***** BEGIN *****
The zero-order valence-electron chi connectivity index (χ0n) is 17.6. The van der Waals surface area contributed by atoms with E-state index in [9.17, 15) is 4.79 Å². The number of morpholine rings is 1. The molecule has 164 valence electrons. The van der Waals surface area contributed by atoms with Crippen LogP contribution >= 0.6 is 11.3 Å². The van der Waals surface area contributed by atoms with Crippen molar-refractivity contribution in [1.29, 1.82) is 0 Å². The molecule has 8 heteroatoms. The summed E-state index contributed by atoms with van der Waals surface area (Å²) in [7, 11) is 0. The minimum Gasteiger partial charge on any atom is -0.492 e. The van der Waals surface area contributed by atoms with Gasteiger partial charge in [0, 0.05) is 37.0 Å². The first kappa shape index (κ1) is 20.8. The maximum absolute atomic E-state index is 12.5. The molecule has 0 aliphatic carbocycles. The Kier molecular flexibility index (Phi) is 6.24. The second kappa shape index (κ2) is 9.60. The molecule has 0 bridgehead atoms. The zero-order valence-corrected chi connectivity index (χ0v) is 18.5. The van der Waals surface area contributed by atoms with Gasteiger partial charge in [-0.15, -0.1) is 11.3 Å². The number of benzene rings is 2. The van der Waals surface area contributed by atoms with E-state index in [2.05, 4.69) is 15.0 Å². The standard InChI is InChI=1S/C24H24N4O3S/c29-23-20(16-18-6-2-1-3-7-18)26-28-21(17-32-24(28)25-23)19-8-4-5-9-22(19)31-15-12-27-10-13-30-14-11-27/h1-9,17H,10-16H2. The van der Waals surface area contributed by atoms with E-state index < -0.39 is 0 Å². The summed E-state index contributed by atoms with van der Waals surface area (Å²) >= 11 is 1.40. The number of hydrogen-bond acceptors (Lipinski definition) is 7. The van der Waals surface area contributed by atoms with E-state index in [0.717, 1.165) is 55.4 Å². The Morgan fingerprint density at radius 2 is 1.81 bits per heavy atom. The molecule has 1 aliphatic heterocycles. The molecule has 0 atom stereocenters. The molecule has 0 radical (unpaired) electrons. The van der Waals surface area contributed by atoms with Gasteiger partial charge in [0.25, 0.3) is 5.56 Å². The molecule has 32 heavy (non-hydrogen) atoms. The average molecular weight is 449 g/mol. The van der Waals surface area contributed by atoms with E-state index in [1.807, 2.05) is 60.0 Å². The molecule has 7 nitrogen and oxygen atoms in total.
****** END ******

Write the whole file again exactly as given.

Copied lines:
The zero-order valence-electron chi connectivity index (χ0n) is 17.6. The van der Waals surface area contributed by atoms with E-state index in [9.17, 15) is 4.79 Å². The number of morpholine rings is 1. The molecule has 164 valence electrons. The van der Waals surface area contributed by atoms with Crippen LogP contribution >= 0.6 is 11.3 Å². The van der Waals surface area contributed by atoms with Crippen molar-refractivity contribution in [1.29, 1.82) is 0 Å². The molecule has 8 heteroatoms. The summed E-state index contributed by atoms with van der Waals surface area (Å²) in [7, 11) is 0. The minimum Gasteiger partial charge on any atom is -0.492 e. The van der Waals surface area contributed by atoms with Gasteiger partial charge in [0, 0.05) is 37.0 Å². The first kappa shape index (κ1) is 20.8. The maximum absolute atomic E-state index is 12.5. The molecule has 0 aliphatic carbocycles. The Kier molecular flexibility index (Phi) is 6.24. The second kappa shape index (κ2) is 9.60. The molecule has 0 bridgehead atoms. The zero-order valence-corrected chi connectivity index (χ0v) is 18.5. The van der Waals surface area contributed by atoms with Gasteiger partial charge in [-0.15, -0.1) is 11.3 Å². The number of benzene rings is 2. The van der Waals surface area contributed by atoms with E-state index in [2.05, 4.69) is 15.0 Å². The standard InChI is InChI=1S/C24H24N4O3S/c29-23-20(16-18-6-2-1-3-7-18)26-28-21(17-32-24(28)25-23)19-8-4-5-9-22(19)31-15-12-27-10-13-30-14-11-27/h1-9,17H,10-16H2. The van der Waals surface area contributed by atoms with E-state index < -0.39 is 0 Å². The summed E-state index contributed by atoms with van der Waals surface area (Å²) >= 11 is 1.40. The number of hydrogen-bond acceptors (Lipinski definition) is 7. The van der Waals surface area contributed by atoms with E-state index in [0.717, 1.165) is 55.4 Å². The Morgan fingerprint density at radius 2 is 1.81 bits per heavy atom. The molecule has 1 aliphatic heterocycles. The molecule has 0 atom stereocenters. The molecule has 0 radical (unpaired) electrons. The van der Waals surface area contributed by atoms with Gasteiger partial charge in [0.25, 0.3) is 5.56 Å². The molecule has 32 heavy (non-hydrogen) atoms. The average molecular weight is 449 g/mol. The van der Waals surface area contributed by atoms with E-state index in [1.807, 2.05) is 60.0 Å². The molecule has 7 nitrogen and oxygen atoms in total.